Former National and Act Party leader Don Brash says Winston Peters is the best chance of "ending National's race-based policies".

Brash is a spokesman for a lobby group, Hobson's Pledge Trust, that wants to end what it calls "Maori separatism" by abolishing the Maori seats and remove all references in law and policy to Treaty "partnership" and "principles".

With just weeks until the election he has written an article for Elocal magazine, titled, "Use your vote to end National's race-based policies".

He concludes National has deceived its supporters and, in coalition with the Maori Party, gone "seriously off the rails in this area", listing examples such as the ratification of the UN Declaration on the Rights of Indigenous People.

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Brash notes the Act Party as having a strong commitment to "one law for all" but says leader David Seymour, "gives the impression that this is not a policy priority for him".

On New Zealand First, Brash tells readers it is the party that has consistently called for a "colour-blind" state, and Peters this year announced policy to hold a binding referendum on whether the Maori seats should continue.

He questions whether Peters can be trusted, given he didn't use his bargaining power to move New Zealand to a "colour-blind society" in 1996 or 2005.

"Nobody knows for certain how Mr Peters will use his bargaining power ... [but] on balance, I think NZ First is the best chance we've got of moving New Zealand to a society where ancestry is absolutely irrelevant to our legal rights," Brash wrote.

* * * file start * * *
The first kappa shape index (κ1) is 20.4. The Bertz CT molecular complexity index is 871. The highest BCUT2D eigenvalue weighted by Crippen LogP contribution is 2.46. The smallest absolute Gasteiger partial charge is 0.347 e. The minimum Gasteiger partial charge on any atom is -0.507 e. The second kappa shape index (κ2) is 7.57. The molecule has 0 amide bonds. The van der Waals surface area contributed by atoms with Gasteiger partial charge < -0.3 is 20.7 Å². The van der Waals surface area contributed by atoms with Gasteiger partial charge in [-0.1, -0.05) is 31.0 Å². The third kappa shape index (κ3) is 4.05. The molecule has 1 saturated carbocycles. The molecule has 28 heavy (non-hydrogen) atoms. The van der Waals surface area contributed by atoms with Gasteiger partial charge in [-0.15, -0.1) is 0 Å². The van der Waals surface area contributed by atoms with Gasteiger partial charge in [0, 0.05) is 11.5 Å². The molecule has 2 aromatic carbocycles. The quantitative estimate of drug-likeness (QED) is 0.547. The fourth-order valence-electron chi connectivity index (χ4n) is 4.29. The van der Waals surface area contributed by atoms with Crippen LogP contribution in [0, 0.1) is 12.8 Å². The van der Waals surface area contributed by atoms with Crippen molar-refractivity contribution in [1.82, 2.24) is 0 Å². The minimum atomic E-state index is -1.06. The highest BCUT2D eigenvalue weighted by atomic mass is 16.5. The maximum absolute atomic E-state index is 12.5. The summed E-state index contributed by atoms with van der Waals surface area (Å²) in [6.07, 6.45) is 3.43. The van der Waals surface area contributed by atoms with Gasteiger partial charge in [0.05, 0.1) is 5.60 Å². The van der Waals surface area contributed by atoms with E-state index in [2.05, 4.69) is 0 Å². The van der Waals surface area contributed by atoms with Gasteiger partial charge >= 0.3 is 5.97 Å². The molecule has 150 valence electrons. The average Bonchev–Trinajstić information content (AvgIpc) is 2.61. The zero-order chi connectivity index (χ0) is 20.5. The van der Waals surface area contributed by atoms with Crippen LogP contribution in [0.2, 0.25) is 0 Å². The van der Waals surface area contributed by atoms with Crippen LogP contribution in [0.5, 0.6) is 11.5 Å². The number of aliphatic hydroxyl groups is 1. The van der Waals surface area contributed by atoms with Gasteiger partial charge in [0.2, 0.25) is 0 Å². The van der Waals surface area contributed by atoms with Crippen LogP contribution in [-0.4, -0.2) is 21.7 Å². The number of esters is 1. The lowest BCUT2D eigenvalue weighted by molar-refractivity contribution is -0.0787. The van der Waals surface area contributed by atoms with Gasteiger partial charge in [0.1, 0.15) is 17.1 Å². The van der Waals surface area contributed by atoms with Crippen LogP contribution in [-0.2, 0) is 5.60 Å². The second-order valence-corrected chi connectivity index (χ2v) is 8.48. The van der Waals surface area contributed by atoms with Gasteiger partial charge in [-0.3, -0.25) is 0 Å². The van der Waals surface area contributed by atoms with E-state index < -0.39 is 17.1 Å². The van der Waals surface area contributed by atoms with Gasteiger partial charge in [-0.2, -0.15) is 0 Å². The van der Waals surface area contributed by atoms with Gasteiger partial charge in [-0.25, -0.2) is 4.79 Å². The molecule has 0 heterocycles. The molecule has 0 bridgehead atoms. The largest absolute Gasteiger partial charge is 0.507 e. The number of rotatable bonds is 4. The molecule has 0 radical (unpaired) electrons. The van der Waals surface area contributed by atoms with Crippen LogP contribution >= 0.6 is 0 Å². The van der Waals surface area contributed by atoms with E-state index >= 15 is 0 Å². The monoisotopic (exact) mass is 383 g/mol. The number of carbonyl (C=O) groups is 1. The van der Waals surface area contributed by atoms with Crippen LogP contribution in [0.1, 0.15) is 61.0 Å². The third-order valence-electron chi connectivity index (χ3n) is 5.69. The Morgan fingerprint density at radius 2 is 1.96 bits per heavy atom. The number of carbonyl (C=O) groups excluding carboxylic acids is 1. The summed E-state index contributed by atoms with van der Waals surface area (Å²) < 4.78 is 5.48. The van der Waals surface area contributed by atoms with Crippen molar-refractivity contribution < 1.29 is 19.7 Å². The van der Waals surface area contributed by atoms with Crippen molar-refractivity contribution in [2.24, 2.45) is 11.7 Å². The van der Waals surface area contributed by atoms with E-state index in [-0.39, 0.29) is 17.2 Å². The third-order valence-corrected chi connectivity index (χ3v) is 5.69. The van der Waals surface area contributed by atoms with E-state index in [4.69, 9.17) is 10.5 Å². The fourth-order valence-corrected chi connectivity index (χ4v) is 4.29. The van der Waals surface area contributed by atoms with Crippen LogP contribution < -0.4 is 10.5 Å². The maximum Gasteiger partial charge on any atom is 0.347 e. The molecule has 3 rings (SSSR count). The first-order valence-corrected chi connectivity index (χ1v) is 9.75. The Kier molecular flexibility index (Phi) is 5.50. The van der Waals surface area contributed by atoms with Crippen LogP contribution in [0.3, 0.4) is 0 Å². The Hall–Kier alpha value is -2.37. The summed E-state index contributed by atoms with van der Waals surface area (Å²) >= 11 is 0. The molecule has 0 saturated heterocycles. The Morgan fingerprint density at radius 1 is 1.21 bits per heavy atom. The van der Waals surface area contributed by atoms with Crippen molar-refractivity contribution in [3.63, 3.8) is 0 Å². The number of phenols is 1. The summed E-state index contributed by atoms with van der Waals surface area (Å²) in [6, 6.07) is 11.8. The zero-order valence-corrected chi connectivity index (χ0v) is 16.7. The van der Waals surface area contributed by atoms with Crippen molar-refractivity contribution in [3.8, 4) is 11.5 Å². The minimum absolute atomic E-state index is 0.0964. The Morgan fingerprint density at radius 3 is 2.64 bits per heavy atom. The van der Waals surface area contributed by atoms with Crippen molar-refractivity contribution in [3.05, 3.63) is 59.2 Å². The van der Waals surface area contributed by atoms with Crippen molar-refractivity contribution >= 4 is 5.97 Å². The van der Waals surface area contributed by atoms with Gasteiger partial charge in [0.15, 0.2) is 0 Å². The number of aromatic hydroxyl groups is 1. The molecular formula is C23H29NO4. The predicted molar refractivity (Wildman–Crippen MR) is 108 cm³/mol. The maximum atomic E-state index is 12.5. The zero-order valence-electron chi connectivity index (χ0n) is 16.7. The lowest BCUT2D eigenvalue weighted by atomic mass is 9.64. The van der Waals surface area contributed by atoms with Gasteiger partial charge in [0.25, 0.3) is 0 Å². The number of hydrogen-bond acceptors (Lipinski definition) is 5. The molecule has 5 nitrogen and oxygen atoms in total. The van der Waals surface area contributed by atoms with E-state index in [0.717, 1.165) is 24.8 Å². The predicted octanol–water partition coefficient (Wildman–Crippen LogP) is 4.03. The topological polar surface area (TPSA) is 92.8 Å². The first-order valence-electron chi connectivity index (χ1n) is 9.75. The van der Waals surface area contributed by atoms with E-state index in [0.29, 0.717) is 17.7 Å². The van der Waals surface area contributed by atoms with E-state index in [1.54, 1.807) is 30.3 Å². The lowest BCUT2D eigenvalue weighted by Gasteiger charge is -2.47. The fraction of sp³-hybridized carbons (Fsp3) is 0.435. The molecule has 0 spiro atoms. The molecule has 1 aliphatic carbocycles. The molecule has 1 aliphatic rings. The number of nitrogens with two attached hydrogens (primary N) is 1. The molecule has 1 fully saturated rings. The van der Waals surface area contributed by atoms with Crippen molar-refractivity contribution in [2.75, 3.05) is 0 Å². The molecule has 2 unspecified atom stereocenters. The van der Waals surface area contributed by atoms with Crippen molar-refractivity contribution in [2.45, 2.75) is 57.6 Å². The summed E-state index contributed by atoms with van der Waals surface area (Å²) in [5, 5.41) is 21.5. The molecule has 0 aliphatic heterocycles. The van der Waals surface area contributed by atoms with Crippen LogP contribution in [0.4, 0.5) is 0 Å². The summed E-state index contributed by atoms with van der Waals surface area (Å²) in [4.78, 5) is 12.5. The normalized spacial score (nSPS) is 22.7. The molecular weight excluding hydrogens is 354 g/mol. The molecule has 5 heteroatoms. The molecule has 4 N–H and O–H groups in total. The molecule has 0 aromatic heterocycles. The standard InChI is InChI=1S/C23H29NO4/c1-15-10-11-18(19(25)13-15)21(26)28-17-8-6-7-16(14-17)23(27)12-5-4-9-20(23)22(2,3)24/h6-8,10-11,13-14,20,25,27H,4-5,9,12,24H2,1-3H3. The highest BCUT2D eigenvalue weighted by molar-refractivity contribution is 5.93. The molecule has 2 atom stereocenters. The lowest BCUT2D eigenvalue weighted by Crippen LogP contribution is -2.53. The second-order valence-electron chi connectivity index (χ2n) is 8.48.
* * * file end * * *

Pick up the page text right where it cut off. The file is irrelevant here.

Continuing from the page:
He told the Herald that comment did not amount to a specific endorsement.

"We mention the fact that both Act and New Zealand First are saying things that are consistent with what Hobson's Pledge has been arguing for."

Brash said he was aware that under the Electoral Act his group could not specifically tell New Zealanders to vote for a party or candidate, without their approval.

He would not say how he planned to vote, but conceded it was something of a surprise to be praising Peters' stance given their opposition during his time in politics.

"It is [a surprise]. Having said that, on this particular issue New Zealand First has been consistent for a long time."

Peters has been approached for comment.

Brash has previously indicated support for Peters, last year saying, "I disagree with Winston on monetary policy, on the TPPA, a whole range of issues. But on this issue, he's absolutely right."

In April last year Brash submitted against proposed Resource Management Act (RMA) changes to the way iwi are consulted in the resource consent process. Peters had offered to support broader RMA reforms in exchange for removing any iwi-specific provisions.

Brash told a Parliamentary committee it was "incomprehensible" that Peters' offer was not taken up. Peters then sought permission for Brash to have his speaking time limit extended. That motion was denied, but the two men later continued their conversation over a coffee on Lambton Quay.

In the Elocal article, Brash wrote he hadn't met Peters since that meeting, which he said had been suggested by Peters.

"I said, 'you know Winston, this racial preference thing is the most important issue facing the Government right now'," Brash wrote.

"He corrected me: 'No,' he said. 'It's the most important issue facing the country right now.' I believe he meant it."

Asked how he thought the election could turn out, Brash told the Herald he was like most others in picking the most likely outcome was for Peters to hold the balance of power.

"I can't see it likely that either National or Labour will be able to govern without New Zealand First.